John Scopes biography
Born in Kentucky in 1900, John Scopes was a teacher in Tennessee who became famous for going on trial for teaching evolution. Scopes was part of an American Civil Liberties Union attempt to challenge a state law prohibiting the teaching of evolution. Scopes's trial became a national sensation, with celebrity lawyers like Clarence Darrow and William Jennings Bryan defending Scopes. Scopes was found guilty, but his story remains famous as the "Scopes Monkey Trial," dramatized in the 1960 film Inherit the Wind starring Spencer Tracy.
A high school science teacher, John Scopes found himself at the center of one of the 20th century's most famous court battles. He served as the defendant in a legal case meant to challenge Kentucky's law against teaching Charles Darwin's theories of evolution in public schools.
Born on August 3, 1900, in Paducah, Kentucky, Scopes was the youngest of five children born to railroad worker Thomas Scopes and his wife, Mary. The couple's only son, he spent his early years in Kentucky before moving to Illinois as a teenager. There, he graduated from high school in 1919. After one year at University of Illinois, Scopes transferred to the University of Kentucky. He had to drop out for a time for medical reasons, but he eventually earned a degree in law.
Evolution on Trial
In the fall of 1924, Scopes joined the faculty of Rhea County Central High School in Dayton, Tennessee. He taught algebra, chemistry, and physics at the school. At the time, there was a national debate about whether evolution should be taught in schools. British naturalist Charles Darwin championed the theories of evolution, espousing that all modern animal and plant life had descended from a common ancestor. Darwin's theories, however, directly contradicted the Bible's teachings on the beginning of life. Across the United States, Christian fundamentalists moved to bar any discussion of evolution from the nation's classrooms.
Tennessee passed their own law against the teaching of evolution in March 1925. The Butler Act made it illegal for any teacher in a publicly funded school "to teach any theory that denies the story of the Divine Creation of man as taught in the Bible, and to teach instead that man has descended from a lower order of animals." The American Civil Liberties Union (ACLU) wanted to challenge the Butler Act in court . While he was not a biology teacher, Scopes volunteered to be tried under the new law. He admitted he had used a textbook that supported evolution while serving as a substitute biology teacher. That was enough to get him charged under the new law.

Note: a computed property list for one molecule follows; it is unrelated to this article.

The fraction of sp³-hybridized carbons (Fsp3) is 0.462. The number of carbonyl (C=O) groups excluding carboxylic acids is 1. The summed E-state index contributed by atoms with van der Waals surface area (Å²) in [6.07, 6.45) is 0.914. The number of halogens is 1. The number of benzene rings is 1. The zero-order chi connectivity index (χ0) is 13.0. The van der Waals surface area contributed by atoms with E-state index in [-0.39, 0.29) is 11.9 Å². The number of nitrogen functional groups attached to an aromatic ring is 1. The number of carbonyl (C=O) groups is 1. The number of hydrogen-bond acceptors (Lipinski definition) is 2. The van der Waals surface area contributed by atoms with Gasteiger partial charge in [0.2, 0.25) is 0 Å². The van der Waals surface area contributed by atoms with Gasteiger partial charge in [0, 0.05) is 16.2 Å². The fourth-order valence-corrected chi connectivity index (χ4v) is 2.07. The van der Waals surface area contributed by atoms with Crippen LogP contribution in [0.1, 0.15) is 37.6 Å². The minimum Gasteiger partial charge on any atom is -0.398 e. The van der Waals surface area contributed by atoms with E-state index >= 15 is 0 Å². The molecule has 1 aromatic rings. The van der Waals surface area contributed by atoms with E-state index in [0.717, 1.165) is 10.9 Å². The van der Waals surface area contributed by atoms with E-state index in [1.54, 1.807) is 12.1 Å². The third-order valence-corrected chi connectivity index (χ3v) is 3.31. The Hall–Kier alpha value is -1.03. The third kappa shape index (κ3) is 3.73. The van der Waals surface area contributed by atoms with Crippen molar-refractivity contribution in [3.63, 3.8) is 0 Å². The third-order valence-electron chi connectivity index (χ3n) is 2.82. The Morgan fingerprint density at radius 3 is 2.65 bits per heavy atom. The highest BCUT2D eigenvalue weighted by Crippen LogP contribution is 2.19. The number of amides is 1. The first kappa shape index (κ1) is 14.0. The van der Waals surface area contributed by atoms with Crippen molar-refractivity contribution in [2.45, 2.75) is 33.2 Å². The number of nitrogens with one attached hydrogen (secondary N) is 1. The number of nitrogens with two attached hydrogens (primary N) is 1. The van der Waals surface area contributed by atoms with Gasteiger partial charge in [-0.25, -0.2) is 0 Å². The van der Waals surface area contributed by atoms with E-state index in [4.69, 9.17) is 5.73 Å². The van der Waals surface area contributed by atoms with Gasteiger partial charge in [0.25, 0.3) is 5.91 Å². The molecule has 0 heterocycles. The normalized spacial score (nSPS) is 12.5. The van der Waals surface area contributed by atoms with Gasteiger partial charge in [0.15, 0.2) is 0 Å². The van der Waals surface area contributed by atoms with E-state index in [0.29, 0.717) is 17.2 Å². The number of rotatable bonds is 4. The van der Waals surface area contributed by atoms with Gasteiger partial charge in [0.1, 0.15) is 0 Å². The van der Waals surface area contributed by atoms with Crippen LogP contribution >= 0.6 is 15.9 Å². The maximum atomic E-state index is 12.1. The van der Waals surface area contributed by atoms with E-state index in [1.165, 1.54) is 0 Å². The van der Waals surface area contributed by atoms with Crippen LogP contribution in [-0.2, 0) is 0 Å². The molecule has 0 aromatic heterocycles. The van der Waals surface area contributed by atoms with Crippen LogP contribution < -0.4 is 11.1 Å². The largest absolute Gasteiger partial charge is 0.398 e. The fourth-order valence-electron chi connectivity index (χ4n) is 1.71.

Only 24 years old, Scopes saw the case as a chance to stand up for academic freedom. He later said, "What goes on in a classroom is up to the student and the teacher. Once you introduce the power of the state—telling you what you can and cannot do—you've become involved in propaganda."
On the opposing side, former presidential candidate William Jennings Bryan had come to town to help the prosecution. Bryan was called "The Great Commoner" for his support of the working class.
The trial made headlines with reporters from coast-to-coast camped out in the small Tennessee town. Dayton was a small, religious community, which led many, including writer H.L. Mencken, to believe that a guilty verdict was a foregone conclusion. Still both Darrow and Bryan gave impressive orations during the trial. Darrow even put Bryan on the witness stand. In the court, Darrow grilled Bryan about stories from the Bible. After several days of testimony, the jury took only minutes to decide Scopes's fate. He was found guilty, but his conviction was later overturned.
Scopes never taught again after the trial. He returned to his studies, earning a master's degree in geology from the University of Chicago. Settling down, Scopes married and had two children. He spent the rest of his career working for such companies as Gulf Oil and United Gas.
In the late 1960s, Scopes wrote about his life and his experiences as part of the famed Scopes "Monkey" Trial in Center of the Storm. He died of cancer on October 21, 1970, in Shreveport, Louisiana.